Skip to main content

Review: Fetty Wap's romantic and triumphant self-titled debut

Review: Fetty Wap's romantic and triumphant self-titled debut


The people's choice rapper of 2015 has done it again

Share this story

If you buy something from a Verge link, Vox Media may earn a commission. See our ethics statement.

Earlier this summer, Fetty Wap was in the somewhat uncomfortable position of being really, really popular, based on the merit of one insanely good song. "Trap Queen" was so good — it had the perfect melody, Fetty's brick-throwing chorus, and that weird slide whistle — it was hard to imagine he could ever top it, or even match it quickly enough to avoid being relegated to the catchy but cast-off island of one-hit wonders. In hindsight, there was never any need for concern. By the end of August, Fetty's first three singles — "Trap Queen," "679," and "My Way" — were all in the top 11 of Billboard's Hot 100, an impressive feat last achieved by the Beatles. If Fetty Wap's debut self-titled LP (out today) was rushed out to take advantage of his seemingly unstoppable momentum, it doesn't sound like it. Fetty Wap is a massive 20 tracks long, and they're all great. If Migos aren't better than the Beatles, Fetty Wap definitely could be.

The debut sounds like it never could have been anything but a classic

Fetty Wap is the best example of a people's choice pop star out there right now, and his rise to Billboard chart monarch probably wouldn't have happened a decade ago. Fetty first uploaded "Trap Queen" to SoundCloud in March of 2014 under his amorphous label RGF Productions. Early listeners recognized it as a hit; stream numbers continued to grow. Fetty already had a solid fan base when, six months later, the Atlantic-distributed 300 Entertainment got involved and pushed "Trap Queen" to even more ears (they signed Fetty in February of 2015). Before he was the guy behind the biggest song of the summer (and probably the biggest song of the year) he was just an unknown rapper from nowhere who freestyled over a knee-knocking beat and turned it into something huge. His trajectory from the streets of Paterson, New Jersey to headlining Summer Jam for thousands of screaming fans started small and slow, but it snowballed in a uniquely modern way. In April, 300 co-founder Todd Moscowitz told Billboard "Trap Queen" was the label's fastest growing single ever in terms of sales.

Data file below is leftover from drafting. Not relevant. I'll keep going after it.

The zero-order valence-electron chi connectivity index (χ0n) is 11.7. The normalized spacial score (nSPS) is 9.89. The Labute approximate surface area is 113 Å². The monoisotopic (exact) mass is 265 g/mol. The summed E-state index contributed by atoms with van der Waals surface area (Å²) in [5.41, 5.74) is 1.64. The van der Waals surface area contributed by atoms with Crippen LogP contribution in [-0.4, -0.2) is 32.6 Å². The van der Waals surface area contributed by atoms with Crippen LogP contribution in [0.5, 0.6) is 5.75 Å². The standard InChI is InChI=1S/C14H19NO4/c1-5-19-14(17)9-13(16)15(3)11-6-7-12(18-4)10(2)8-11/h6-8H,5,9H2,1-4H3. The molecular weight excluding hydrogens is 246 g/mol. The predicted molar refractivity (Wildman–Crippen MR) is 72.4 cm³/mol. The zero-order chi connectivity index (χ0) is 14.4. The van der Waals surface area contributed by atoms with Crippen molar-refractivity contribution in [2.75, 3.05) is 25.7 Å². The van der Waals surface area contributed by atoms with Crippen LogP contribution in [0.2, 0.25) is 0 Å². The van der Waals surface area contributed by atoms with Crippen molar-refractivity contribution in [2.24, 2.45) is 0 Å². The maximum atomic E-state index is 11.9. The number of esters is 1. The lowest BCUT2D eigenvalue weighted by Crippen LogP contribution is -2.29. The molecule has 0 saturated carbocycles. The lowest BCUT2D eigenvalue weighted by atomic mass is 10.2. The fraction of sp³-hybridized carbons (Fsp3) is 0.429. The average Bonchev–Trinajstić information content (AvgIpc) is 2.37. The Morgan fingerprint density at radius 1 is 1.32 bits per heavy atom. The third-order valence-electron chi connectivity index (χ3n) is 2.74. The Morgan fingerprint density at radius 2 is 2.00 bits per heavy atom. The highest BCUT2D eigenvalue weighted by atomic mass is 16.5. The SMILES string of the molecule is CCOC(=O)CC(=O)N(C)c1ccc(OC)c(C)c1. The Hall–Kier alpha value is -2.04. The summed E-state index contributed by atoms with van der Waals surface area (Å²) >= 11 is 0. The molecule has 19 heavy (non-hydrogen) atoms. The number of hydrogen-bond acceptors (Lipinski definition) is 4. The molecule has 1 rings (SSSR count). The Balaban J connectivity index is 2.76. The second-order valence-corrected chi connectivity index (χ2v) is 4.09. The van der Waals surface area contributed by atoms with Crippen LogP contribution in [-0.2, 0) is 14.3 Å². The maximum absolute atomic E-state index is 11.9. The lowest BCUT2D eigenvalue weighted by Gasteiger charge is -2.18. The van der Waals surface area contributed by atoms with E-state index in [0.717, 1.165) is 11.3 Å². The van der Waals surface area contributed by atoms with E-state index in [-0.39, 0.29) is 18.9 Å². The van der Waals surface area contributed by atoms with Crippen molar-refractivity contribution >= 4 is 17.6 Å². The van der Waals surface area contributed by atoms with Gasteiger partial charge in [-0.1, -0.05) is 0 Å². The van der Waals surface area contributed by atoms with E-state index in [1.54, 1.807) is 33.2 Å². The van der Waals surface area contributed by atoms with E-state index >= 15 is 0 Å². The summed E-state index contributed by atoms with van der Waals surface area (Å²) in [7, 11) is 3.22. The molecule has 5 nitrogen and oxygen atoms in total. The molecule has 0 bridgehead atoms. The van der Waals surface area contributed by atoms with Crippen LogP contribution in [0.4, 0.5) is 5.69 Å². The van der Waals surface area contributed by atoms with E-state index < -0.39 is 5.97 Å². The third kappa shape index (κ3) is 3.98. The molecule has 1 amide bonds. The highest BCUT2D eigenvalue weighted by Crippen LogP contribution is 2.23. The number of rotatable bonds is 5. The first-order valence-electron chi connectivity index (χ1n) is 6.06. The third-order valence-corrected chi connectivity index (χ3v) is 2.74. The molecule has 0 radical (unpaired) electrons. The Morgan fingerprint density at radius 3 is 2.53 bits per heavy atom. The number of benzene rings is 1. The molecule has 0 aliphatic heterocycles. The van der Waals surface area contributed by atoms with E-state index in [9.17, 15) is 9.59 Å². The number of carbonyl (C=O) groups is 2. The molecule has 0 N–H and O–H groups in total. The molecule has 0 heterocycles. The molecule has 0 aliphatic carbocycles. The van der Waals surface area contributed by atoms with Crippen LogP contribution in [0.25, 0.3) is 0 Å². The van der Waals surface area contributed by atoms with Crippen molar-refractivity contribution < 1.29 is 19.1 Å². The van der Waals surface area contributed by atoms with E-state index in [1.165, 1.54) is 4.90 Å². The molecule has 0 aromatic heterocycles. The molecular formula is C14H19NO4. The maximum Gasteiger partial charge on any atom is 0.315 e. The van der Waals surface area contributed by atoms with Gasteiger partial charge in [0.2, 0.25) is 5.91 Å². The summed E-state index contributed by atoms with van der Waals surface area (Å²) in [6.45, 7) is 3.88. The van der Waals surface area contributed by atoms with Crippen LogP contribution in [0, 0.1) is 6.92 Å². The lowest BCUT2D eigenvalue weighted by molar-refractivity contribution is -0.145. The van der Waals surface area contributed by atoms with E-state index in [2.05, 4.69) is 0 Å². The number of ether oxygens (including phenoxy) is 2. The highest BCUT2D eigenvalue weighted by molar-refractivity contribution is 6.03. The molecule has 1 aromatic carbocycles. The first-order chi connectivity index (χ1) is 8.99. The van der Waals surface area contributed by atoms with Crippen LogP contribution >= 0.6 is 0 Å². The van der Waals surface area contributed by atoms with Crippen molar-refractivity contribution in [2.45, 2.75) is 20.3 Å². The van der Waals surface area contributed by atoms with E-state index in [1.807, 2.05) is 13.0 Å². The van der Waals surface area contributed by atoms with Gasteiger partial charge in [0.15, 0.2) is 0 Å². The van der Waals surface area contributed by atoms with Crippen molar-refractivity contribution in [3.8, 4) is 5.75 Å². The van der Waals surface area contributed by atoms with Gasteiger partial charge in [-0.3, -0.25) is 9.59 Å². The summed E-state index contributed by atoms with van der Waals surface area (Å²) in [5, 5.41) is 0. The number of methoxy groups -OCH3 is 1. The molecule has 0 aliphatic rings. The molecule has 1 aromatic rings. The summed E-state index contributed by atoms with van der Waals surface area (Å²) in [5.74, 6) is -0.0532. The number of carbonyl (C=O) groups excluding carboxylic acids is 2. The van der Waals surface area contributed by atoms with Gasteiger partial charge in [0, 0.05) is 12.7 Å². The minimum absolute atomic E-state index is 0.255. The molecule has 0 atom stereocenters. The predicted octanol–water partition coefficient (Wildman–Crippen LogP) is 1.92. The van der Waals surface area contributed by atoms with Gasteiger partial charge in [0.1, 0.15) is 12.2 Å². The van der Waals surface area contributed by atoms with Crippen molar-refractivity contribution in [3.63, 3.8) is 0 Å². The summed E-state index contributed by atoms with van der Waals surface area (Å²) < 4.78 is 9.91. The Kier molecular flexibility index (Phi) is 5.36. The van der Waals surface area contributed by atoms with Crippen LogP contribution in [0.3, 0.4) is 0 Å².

Fetty Wap is an album only in the sense that it's a bunch of songs all in one place. There's no particular logic to the LP's structure; these 20 songs could all stand alone as one-off singles, and that's fine, because that's what Fetty does best. As a self-titled album, it feels right that Fetty Wap is basically a checklist of everything Fetty can do. His helium-warble, his squeaky vowels, his heavy, thick-tongued cadence, and his edgeless sighs are sprinkled across the album like familiar jingles. On "I'm Straight," Fetty goes hard and fast, one word tumbling into the next, then punctuated by a squawk. The crew anthem "For My Team" is an airy cloud-rap dream in which Fetty sounds buoyant even as he test drives a lower register.

Here's something that may or may not surprise you: Fetty Wap is a really romantic album, which might be one of the reasons it's hard to do anything but love it back. "Rewind" is a mumbling R&B ode to a girl Fetty loves who's in love with someone else. The slow and shy "D.A.M." talks about love in a deeply infatuated way that will melt your insides and eventually soundtrack your weddings. "Again" lifts large lyrical chunks from "Trap Queen," but it's a pleading, helpless rebound song in which Fetty asks desperately for a second chance. Even "How We Do Things" and its fantastically goofy brush-off line ("I'm like, girl bye") feels like a break-up meme waiting to happen.

Fetty is so left field that he's universal

At a certain point, Fetty Wap starts to feel inevitable. It's the logical product of the internet, Southern bounce, America, the streaming wars, New Jersey, styrofoam, trap, Future, glass, AutoTune, overalls, Lil B, chipmunk electronics, Drake, Corvettes, leather interiors, and white jeans. It's entirely new, but it sounds like it could have never been anything but a classic. This, right now, is Fetty Wap's moment, but Fetty Wap makes a convincing argument that they've all been his moments, even before we knew who he was. How could this album have existed before today?

Fetty Wap is so far left field he's come back around and created an album that has huge, universal appeal. It's the American Dream: a weird kid from a blighted city who feels things really deeply is suddenly on the edge of being one of the biggest rappers in the world. Fetty's entire career so far has been fueled by proving people wrong, and with this album, he's done it again.